I am certainly looking forward to the Roadster being in races.

tew ms us | 11/11/2018

@SO What will the crew do in a Tesla pit stop?

jamesguan117 | 11/11/2018

Whatever it is, I like that fact that it’s not in the form of an ad but it is something that will benefit me.

jamesguan117 | 11/11/2018

Whatever it is, I like that fact that it’s not in the form of an ad but it is something that will benefit me.

ReD eXiLe ms us | 11/11/2018

Frank99: 50 cars, average selling price of $90,000, with 20% profit margin... Comes to $900,000. A sports car with a $250,000 sale price and 20% margin costs Tesla $200,000 to build. So Tesla still has $700,000 from the sale of those 50 cars. Thus, the referral 'cost' amounts to maybe... ~22.222%...? OK. I think that is a sufficient return.

h2ev | 11/11/2018

While waiting for my Model 3 since August this year, I've probably watched the majority of Model 3 related videos posted lol. Many provide genuinely useful information, while others are obviously working with Tesla, like this one lady who had her smashed Model 3 (relatively minor front end) repaired within a day as well as having assigned VIN 100000 for her family member. Right.. Some are more transparent about asking their viewers to use their referral codes (though never usually more than saying that it helps the channel), others not so much. I imagine many who used their referral codes are not informed of the awesome rewards (a free Roadster, or TWO?!) they get.

Not sure what my point is here, but I guess I feel it's a waste of marketing dollars. Dollars probably better spent on putting up more superchargers or expanding some of the Tesla centers. All it took was one spam email from Tesla to get me sold. Think that email came in mid-July, letting me know Model 3 orders were opened to all and that test drive was available. Went for my test drive 2 weeks later and I placed my order on the spot.

ReD eXiLe ms us | 11/11/2018

50 cars at $90,000 average sale price comes to $4,500,000 in revenue for which Tesla is getting around 25% profit margin, that's $1,125,000. With the interim prizes being a set of wheels, a toy car, a PowerWall, entrance/invite to unnamed events at their own expense for travel & lodging... along with a handful of other perks, and eventually a car or two as appreciation? Keep in mind that to qualify they have to first BUY a Tesla just to get the Referral Code to begin with? No. Not a 'waste of marketing funds' at all.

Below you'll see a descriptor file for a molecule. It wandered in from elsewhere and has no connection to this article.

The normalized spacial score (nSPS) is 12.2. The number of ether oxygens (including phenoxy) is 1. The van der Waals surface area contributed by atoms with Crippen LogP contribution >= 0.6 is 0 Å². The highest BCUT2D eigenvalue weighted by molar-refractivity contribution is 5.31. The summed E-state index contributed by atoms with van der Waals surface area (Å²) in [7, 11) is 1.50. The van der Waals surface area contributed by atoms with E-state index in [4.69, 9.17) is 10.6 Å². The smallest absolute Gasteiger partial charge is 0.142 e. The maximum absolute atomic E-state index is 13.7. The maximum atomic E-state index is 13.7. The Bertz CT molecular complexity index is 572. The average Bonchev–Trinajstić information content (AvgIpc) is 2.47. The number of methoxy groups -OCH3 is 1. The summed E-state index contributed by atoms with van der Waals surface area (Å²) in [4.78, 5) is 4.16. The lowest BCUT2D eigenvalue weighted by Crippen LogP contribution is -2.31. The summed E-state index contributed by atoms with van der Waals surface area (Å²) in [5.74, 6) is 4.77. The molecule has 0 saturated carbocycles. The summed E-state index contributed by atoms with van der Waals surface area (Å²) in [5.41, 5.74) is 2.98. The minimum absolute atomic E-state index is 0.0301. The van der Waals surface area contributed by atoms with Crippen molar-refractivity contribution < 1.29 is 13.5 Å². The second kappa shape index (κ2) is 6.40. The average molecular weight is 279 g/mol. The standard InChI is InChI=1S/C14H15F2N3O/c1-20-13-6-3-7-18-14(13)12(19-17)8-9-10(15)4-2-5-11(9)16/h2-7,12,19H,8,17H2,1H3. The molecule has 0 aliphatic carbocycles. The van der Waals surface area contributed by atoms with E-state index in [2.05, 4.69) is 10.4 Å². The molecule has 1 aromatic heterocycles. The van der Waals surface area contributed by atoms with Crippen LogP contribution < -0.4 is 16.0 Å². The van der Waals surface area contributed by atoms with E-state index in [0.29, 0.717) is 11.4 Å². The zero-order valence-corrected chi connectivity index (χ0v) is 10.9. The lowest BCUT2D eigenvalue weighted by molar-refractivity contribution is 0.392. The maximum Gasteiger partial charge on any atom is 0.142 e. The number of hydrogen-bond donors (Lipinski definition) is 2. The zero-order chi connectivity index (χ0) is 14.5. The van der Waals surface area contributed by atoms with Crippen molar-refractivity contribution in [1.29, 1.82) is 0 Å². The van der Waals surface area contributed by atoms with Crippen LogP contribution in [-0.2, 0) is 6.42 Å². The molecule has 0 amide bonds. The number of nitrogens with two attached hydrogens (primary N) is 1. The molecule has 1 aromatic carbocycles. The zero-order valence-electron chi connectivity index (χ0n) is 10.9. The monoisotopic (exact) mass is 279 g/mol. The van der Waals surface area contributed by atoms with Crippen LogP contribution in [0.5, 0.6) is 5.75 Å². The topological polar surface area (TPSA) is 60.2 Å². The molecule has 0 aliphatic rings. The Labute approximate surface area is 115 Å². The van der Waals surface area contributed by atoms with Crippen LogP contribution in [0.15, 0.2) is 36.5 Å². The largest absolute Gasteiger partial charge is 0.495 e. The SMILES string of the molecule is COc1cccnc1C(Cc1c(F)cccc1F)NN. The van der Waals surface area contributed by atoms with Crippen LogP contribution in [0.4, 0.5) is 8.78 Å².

The folks on 'LIKE TESLA' are well known as avid promoters of Tesla. Naturally, when they had damaged their new Model 3 right about the same time Tesla opened their own collision repair center in the Atlanta area, they chose to take care of their issue IMMEDIATELY. Wouldn't you? I certainly would have. It's a good idea to satisfy your already satisfied customers in a manner that WOWS them. It helps if they happen to operate a very popular YouTube channel. hat strategy is full of WIN from my perspective. I don't understand your motivaton to put it in the LOSE column. The Referral program would have been a resounding success if only six, seven, or eight cars were sold per existing owner. For any of them at all, let alone several, as being documented as reaching 50 or more BUYING customers is truly outstanding and absolutely profitable.

Remember, the $49,000 Model 3 outsold EVERY VEHICLE offered by the entire Cadillac Division during Q3 2018. I bet you have seen numerous Cadillac commercials and advertisements during that time frame and since. The Model 3 has also outsold every passenger car offered by General Motors, including Chevrolet and Buick brands head-to-head in recent months. All without traditional paid advertising in print, on radio, or through television. So, who is 'wasting marketing dollars' again?

h2ev | 11/11/2018

It that repaired within 24 hours video, it was clearly stated that no special treatment from Tesla was given. As you pointed out, special treatment was clearly given. Another gentleman was rear ended which *looked* minor in the video waited 3 months for his car to be repaired. I believe he's from Canada but the collision and the repair happened in the US, and it was a Tesla certified shop.